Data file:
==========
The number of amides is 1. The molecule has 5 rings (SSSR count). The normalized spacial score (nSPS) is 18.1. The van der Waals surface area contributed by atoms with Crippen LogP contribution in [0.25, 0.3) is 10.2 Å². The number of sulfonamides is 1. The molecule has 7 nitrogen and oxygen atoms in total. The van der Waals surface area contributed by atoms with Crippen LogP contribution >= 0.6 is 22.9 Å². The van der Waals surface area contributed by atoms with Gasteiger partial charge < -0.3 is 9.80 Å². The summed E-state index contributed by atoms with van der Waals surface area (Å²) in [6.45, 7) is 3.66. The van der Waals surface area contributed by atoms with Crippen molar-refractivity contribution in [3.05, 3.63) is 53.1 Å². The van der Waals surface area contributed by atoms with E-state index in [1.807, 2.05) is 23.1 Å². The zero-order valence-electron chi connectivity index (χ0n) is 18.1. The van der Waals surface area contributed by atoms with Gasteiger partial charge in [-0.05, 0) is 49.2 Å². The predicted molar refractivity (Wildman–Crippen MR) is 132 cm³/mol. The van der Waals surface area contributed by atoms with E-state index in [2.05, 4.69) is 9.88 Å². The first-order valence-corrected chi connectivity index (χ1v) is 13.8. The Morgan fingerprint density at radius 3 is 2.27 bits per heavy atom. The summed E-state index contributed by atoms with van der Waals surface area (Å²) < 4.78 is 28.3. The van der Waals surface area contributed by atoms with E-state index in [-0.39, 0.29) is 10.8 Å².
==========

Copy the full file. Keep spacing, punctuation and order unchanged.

The number of amides is 1. The molecule has 5 rings (SSSR count). The normalized spacial score (nSPS) is 18.1. The van der Waals surface area contributed by atoms with Crippen LogP contribution in [0.25, 0.3) is 10.2 Å². The number of sulfonamides is 1. The molecule has 7 nitrogen and oxygen atoms in total. The van der Waals surface area contributed by atoms with Crippen LogP contribution >= 0.6 is 22.9 Å². The van der Waals surface area contributed by atoms with Gasteiger partial charge < -0.3 is 9.80 Å². The summed E-state index contributed by atoms with van der Waals surface area (Å²) in [6.45, 7) is 3.66. The van der Waals surface area contributed by atoms with Crippen molar-refractivity contribution in [3.05, 3.63) is 53.1 Å². The van der Waals surface area contributed by atoms with E-state index in [1.807, 2.05) is 23.1 Å². The zero-order valence-electron chi connectivity index (χ0n) is 18.1. The van der Waals surface area contributed by atoms with Gasteiger partial charge in [-0.05, 0) is 49.2 Å². The predicted molar refractivity (Wildman–Crippen MR) is 132 cm³/mol. The van der Waals surface area contributed by atoms with E-state index in [2.05, 4.69) is 9.88 Å². The first-order valence-corrected chi connectivity index (χ1v) is 13.8. The Morgan fingerprint density at radius 3 is 2.27 bits per heavy atom. The summed E-state index contributed by atoms with van der Waals surface area (Å²) < 4.78 is 28.3. The van der Waals surface area contributed by atoms with E-state index in [-0.39, 0.29) is 10.8 Å².